Programme/Approved Electives for 2021/22
Available as a Free Standing Elective
This module develops the understanding of the classification and formation of solid Earth materials by examining these in hand specimen and up close using a petrological microscope. It places emphasis on the development of essential geological skills, including the accurate description of minerals as well as igneous, sedimentary and metamorphic rocks, including their proportions and inter-relationships, as well as the recognition and petrographic and textural description of rocks.
Talis Aspire Reading ListAny reading lists will be provided by the start of the course.http://lists.lib.keele.ac.uk/modules/esc-10070/lists
The module provides an introduction to common rock forming minerals and igneous, sedimentary and metamorphic rocks in hand specimen and using a petrological microscope. Students develop the ability to describe these geological materials and their properties at a range of scales and reach informed conclusions about their possible identity and origins.
Intended Learning Outcomes
identify minerals and igneous, sedimentary and metamorphic rocks using hand specimens and a petrological microscope;: 1,2describe geological materials and their physical and optical properties at a range of scales and reach informed conclusions about their possible identity and origins;: 1,2evaluate and interpret the underlying concepts of the terminology, nomenclature and classification of minerals and rocks.: 1,2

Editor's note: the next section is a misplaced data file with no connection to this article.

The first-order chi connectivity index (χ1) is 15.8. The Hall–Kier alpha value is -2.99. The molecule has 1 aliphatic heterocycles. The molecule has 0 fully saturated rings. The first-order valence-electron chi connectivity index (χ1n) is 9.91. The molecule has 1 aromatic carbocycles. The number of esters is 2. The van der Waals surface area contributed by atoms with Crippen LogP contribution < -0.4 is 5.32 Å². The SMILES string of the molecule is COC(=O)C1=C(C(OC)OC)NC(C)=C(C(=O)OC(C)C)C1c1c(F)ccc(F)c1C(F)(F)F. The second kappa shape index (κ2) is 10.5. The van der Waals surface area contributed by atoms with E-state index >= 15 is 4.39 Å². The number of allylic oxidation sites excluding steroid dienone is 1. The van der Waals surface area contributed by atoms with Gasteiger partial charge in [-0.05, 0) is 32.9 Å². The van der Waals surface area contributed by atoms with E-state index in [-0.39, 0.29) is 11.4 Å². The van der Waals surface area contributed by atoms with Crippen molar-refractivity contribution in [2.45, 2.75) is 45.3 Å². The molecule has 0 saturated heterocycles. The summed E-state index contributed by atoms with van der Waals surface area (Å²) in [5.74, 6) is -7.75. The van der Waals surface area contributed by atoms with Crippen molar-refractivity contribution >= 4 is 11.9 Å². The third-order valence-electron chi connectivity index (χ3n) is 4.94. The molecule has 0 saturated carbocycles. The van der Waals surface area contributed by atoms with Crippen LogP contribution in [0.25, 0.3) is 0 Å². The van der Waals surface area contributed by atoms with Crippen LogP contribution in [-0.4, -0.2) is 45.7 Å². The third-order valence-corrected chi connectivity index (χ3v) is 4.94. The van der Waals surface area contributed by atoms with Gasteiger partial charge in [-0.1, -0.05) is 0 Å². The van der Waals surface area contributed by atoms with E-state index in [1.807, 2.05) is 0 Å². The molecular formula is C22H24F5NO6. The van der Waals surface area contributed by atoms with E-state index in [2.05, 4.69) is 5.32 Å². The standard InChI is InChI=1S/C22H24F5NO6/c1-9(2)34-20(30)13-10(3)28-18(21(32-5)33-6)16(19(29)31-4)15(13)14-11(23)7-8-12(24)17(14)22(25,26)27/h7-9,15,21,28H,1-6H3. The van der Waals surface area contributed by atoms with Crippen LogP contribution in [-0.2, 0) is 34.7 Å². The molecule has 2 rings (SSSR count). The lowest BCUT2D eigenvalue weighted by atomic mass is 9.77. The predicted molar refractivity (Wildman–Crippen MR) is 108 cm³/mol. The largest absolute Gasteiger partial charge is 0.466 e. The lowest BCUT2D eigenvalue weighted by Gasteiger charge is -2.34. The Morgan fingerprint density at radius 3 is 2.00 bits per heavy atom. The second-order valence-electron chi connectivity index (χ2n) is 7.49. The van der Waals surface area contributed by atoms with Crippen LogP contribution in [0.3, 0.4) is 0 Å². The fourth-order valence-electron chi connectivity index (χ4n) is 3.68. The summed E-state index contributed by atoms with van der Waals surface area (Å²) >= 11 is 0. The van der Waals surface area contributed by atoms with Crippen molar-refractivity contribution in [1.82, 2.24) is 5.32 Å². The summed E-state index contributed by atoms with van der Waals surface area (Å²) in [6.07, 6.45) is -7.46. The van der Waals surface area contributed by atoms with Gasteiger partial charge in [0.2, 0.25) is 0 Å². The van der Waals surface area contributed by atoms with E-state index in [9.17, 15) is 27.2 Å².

Scheduled Learning and Teaching Activity Hours:Lectures: 21 hoursPractical classes: 24 hoursIndependent Study Hours:Practical test: 2 hoursGuided independent study and completion of assessment 2: 103
1: Laboratory Practicals weighted 50%
Description of Module Assessment
Practical testTwo hour practical test of material covered in the practicals. This includes mineral and igneous, sedimentary and metamorphic rock identification in hand specimen and under the microscope, and any other aspects taught in the practicals.2: Report weighted 50%
1,500 word illustrated written reportStudents are provided with a mineral or rock specimen from a classic locality in the UK or abroad as well as supporting information. Students are asked to describe and classify their sample, and describe and discuss its geological context and geological history in an illustrated written report of no more than 1,500 words. There is no minimum word limit; the word count of 1,500 words lets students know how much detail is expected in the report.